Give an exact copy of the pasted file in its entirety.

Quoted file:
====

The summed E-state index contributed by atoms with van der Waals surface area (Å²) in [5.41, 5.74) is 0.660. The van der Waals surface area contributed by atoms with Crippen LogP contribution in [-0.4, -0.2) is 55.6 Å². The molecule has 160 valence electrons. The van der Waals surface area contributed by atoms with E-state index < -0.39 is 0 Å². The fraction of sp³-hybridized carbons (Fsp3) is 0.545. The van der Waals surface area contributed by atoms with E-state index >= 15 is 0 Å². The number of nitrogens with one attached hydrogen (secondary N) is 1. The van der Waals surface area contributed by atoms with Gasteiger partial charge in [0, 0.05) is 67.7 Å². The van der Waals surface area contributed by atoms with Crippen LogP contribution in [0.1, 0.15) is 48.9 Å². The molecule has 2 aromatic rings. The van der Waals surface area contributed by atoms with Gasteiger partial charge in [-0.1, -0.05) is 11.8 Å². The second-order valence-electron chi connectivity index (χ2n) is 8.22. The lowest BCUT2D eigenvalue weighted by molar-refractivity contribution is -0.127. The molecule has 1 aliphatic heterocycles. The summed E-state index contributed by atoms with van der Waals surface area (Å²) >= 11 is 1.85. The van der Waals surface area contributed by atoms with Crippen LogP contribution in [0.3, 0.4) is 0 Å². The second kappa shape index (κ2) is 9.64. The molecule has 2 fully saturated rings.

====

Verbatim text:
The summed E-state index contributed by atoms with van der Waals surface area (Å²) in [5.41, 5.74) is 0.660. The van der Waals surface area contributed by atoms with Crippen LogP contribution in [-0.4, -0.2) is 55.6 Å². The molecule has 160 valence electrons. The van der Waals surface area contributed by atoms with E-state index < -0.39 is 0 Å². The fraction of sp³-hybridized carbons (Fsp3) is 0.545. The van der Waals surface area contributed by atoms with E-state index >= 15 is 0 Å². The number of nitrogens with one attached hydrogen (secondary N) is 1. The van der Waals surface area contributed by atoms with Gasteiger partial charge in [0, 0.05) is 67.7 Å². The van der Waals surface area contributed by atoms with Crippen LogP contribution in [0.1, 0.15) is 48.9 Å². The molecule has 2 aromatic rings. The van der Waals surface area contributed by atoms with Gasteiger partial charge in [-0.1, -0.05) is 11.8 Å². The second-order valence-electron chi connectivity index (χ2n) is 8.22. The lowest BCUT2D eigenvalue weighted by molar-refractivity contribution is -0.127. The molecule has 1 aliphatic heterocycles. The summed E-state index contributed by atoms with van der Waals surface area (Å²) >= 11 is 1.85. The van der Waals surface area contributed by atoms with Crippen LogP contribution in [0.3, 0.4) is 0 Å². The second kappa shape index (κ2) is 9.64. The molecule has 2 fully saturated rings.